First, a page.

Democracy Dies in Darkness

Opinions

Republicans slip into a ‘predictable spiral’

By Dana Milbank

August 30, 2017 at 8:26 PM

President Trump and Education Secretary Betsy DeVos, second from right, pose for photographs with the University of Utah ski team during an event with NCAA championship teams at the White House.
President Trump visits the U.S. Capitol to meet with Republicans on the day the House will be voting on its tax bill.
Trump speaks about his Asia trip in the diplomatic reception room of the White House.
President Trump receives a bomber jacket from Air Force personnel during an event at Yokota Air Base at Fussa, near Tokyo.
Trump and Japanese Prime Minister Shinzo Abe hold up hats they have both signed that read “Donald and Shinzo, Make Alliance Even Greater” at Kasumigaseki Country Club in Kawagoe, Japan.
Trump and Abe meet with their wives Melania Trump and Akie Abe for a dinner at a restaurant in Tokyo.
President Trump and first lady Melania Trump, accompanied by Adm. Harry Harris, left, and his wife Bruni Bradley, throw flower pedals while visiting the Pearl Harbor Memorial in Honolulu, Hawaii.
First lady Melania Trump listens as President Trump speaks with reporters at the White House before departing from the South Lawn in Marine One for a trip to Asia.
President Trump, flanked by Secretary of State Rex Tillerson, left, and Defense Secretary Jim Mattis, speaks during a Cabinet meeting at the White House.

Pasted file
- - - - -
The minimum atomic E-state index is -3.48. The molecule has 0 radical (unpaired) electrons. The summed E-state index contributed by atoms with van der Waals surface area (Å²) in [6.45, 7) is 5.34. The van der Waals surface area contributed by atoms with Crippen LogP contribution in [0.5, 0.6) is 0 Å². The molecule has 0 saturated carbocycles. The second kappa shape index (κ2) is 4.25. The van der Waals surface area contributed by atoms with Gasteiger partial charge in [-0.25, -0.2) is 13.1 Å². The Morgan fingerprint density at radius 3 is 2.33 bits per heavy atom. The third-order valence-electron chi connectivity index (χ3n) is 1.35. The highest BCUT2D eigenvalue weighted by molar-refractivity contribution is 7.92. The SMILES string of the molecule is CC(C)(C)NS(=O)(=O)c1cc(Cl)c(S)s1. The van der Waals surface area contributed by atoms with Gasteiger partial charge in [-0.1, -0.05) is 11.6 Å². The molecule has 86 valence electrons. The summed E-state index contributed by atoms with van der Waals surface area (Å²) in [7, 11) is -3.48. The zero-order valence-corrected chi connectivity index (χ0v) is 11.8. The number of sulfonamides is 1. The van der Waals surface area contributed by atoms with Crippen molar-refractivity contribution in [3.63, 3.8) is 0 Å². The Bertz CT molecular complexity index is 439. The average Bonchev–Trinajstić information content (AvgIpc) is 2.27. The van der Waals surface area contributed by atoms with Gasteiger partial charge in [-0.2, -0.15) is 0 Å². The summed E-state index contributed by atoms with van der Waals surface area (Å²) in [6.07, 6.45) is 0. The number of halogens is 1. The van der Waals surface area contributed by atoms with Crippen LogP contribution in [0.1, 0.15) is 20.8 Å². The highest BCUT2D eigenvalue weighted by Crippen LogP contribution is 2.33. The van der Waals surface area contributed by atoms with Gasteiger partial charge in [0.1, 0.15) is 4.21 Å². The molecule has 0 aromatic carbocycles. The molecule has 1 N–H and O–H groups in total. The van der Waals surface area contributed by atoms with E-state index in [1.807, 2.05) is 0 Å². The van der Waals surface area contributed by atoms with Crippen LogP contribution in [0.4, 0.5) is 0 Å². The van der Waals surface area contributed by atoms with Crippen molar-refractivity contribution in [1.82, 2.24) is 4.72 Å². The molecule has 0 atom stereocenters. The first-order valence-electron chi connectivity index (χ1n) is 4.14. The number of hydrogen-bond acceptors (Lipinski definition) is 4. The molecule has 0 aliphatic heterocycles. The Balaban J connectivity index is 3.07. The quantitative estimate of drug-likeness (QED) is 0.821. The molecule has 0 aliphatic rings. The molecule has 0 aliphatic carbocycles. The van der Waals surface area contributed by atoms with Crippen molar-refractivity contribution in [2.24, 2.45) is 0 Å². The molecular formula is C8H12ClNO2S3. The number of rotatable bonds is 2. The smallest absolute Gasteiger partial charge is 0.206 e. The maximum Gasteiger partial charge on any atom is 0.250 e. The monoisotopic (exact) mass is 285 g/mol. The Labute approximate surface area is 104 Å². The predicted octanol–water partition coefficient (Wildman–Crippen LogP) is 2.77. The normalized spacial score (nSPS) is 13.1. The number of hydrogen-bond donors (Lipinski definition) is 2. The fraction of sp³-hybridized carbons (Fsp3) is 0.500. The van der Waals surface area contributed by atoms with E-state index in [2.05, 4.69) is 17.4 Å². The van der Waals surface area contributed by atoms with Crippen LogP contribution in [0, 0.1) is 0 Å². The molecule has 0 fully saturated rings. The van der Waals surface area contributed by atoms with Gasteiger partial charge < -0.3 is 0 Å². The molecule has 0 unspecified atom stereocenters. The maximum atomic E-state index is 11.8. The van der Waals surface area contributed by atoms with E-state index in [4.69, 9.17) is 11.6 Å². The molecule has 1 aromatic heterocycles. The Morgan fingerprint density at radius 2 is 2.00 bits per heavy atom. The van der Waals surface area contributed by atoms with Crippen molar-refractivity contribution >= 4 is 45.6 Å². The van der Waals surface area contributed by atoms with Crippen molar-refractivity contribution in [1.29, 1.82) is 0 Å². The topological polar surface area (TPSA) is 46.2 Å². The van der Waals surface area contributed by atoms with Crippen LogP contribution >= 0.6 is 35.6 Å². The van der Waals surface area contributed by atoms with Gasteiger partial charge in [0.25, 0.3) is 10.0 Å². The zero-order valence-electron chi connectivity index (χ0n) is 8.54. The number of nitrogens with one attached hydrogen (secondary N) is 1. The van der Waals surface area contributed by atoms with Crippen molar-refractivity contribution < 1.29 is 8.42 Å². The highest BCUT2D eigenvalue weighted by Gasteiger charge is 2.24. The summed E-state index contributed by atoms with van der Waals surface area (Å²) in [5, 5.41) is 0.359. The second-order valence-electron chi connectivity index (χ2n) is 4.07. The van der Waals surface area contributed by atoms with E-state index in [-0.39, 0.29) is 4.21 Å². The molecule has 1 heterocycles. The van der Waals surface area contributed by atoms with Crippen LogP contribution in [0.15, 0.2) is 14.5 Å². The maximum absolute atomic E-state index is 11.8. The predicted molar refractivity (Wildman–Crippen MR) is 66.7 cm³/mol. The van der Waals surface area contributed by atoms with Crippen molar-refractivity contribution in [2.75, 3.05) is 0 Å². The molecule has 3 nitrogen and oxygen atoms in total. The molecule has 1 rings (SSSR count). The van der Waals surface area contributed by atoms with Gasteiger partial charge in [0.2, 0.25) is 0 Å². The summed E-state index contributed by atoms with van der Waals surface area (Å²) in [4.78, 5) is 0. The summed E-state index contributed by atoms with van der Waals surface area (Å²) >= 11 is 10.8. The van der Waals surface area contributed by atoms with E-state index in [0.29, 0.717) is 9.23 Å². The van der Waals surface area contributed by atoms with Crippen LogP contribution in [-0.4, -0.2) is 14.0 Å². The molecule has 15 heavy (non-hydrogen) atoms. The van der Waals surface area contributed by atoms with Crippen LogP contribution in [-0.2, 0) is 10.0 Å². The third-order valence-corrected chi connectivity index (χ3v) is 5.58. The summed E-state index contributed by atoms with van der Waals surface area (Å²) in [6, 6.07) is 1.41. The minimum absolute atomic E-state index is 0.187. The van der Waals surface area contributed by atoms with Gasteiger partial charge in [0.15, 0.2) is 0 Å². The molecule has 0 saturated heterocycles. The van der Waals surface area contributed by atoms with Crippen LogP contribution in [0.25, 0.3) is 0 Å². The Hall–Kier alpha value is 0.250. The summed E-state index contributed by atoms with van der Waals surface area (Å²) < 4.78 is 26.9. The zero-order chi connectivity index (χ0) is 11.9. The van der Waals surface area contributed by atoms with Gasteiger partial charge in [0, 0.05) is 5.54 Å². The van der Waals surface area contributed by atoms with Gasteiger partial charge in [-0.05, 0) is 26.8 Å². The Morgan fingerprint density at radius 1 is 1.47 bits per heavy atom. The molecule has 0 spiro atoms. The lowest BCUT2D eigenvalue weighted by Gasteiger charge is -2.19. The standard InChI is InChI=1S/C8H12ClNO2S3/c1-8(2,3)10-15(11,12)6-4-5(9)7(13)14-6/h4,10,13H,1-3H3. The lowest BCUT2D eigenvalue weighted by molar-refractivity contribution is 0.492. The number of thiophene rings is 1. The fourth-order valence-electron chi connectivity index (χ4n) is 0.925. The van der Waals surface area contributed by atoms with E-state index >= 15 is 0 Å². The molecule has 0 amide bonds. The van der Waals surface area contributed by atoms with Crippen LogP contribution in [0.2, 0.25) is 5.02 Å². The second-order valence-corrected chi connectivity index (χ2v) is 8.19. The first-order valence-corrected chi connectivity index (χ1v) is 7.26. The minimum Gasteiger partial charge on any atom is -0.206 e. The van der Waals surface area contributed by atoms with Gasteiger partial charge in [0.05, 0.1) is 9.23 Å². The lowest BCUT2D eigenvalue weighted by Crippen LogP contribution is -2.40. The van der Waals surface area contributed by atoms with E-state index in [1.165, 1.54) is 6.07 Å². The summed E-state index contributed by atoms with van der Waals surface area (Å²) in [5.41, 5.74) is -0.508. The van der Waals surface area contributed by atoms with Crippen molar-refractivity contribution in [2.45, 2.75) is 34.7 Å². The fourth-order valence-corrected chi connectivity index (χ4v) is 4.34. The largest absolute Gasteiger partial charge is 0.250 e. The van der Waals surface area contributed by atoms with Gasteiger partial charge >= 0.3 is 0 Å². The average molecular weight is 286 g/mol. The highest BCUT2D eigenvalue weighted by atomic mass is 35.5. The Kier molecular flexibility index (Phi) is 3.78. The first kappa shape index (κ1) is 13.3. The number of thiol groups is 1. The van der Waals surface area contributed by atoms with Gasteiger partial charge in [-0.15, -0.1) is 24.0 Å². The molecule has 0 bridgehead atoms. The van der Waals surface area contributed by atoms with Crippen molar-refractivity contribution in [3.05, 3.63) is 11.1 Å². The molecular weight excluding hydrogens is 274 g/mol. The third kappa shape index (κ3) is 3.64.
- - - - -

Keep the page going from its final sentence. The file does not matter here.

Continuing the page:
President Trump and first lady Melania Trump pose for a photo with White House press secretary Sarah Huckabee Sanders and her family during Halloween celebrations at the White House.
Trump departs in his motorcade after an afternoon at Trump National Golf Club in Sterling, Va.
President Trump hands out candy to children of journalists and White House staffers for Halloween in the Oval Office.
Trump holds up a presidential memorandum to declare the opioid crisis a national public-health emergency after signing it at the White House.
President Trump takes questions from reporters on the South Lawn of the White House on his way to Marine One before departing for Texas to attend a briefing on hurricane relief efforts.
President Trump and Commerce Secretary Wilbur Ross pose with winners from the National Minority Enterprise Development Week Awards Program in the Oval Office of the White House.
A protester throws Russian flags as Senate Majority Leader Mitch McConnell (R-Ky.), center left, walks with President Trump to the Senate Republican policy luncheon on Capitol Hill.
Trump bestows the nation's highest military honor, the Medal of Honor, to retired Army Capt. Gary M. Rose, during a ceremony in the East Room of the White House.
Trump and Singapore's prime minister, Lee Hsien Loong, shake hands during a joint statement in the Rose Garden.
Boeing Executive Vice President Kevin McAllister, right, and Singapore Airlines chief executive Goh Choon Phong, along with Trump and Singapore Prime Minister Loong, attend a signing ceremony for airplane sales at the White House.
Trump, with U.S. Ambassador to the United Nations Nikki Haley and national security adviser H.R. McMaster by his side, shakes hands with U.N. Secretary General António Guterres in the Oval Office.
Trump, center right, and Gov. Ricardo Rosselló of Puerto Rico, center left, and others meet in the Oval Office.